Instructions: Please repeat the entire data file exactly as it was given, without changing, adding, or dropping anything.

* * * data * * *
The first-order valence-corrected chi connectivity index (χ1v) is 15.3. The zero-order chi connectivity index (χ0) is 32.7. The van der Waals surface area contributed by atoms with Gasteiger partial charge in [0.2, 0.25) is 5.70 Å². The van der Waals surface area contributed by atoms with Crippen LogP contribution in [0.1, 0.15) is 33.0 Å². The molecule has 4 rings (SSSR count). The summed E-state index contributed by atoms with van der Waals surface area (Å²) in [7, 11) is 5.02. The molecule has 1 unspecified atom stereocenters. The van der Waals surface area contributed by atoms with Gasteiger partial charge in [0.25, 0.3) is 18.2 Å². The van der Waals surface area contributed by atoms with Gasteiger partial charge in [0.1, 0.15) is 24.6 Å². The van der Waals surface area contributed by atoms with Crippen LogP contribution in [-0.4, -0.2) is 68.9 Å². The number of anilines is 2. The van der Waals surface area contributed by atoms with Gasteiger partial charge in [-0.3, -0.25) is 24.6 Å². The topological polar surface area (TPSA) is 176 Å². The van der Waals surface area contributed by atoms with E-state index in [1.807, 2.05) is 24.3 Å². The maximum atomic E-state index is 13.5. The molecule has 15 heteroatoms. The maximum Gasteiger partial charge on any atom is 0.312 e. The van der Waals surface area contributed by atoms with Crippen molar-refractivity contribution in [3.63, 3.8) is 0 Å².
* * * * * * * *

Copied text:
The first-order valence-corrected chi connectivity index (χ1v) is 15.3. The zero-order chi connectivity index (χ0) is 32.7. The van der Waals surface area contributed by atoms with Gasteiger partial charge in [0.2, 0.25) is 5.70 Å². The van der Waals surface area contributed by atoms with Crippen LogP contribution in [0.1, 0.15) is 33.0 Å². The molecule has 4 rings (SSSR count). The summed E-state index contributed by atoms with van der Waals surface area (Å²) in [7, 11) is 5.02. The molecule has 1 unspecified atom stereocenters. The van der Waals surface area contributed by atoms with Gasteiger partial charge in [0.25, 0.3) is 18.2 Å². The van der Waals surface area contributed by atoms with Gasteiger partial charge in [0.1, 0.15) is 24.6 Å². The van der Waals surface area contributed by atoms with Crippen LogP contribution in [-0.4, -0.2) is 68.9 Å². The number of anilines is 2. The van der Waals surface area contributed by atoms with Gasteiger partial charge in [-0.3, -0.25) is 24.6 Å². The topological polar surface area (TPSA) is 176 Å². The van der Waals surface area contributed by atoms with E-state index in [1.807, 2.05) is 24.3 Å². The maximum atomic E-state index is 13.5. The molecule has 15 heteroatoms. The maximum Gasteiger partial charge on any atom is 0.312 e. The van der Waals surface area contributed by atoms with Crippen molar-refractivity contribution in [3.63, 3.8) is 0 Å².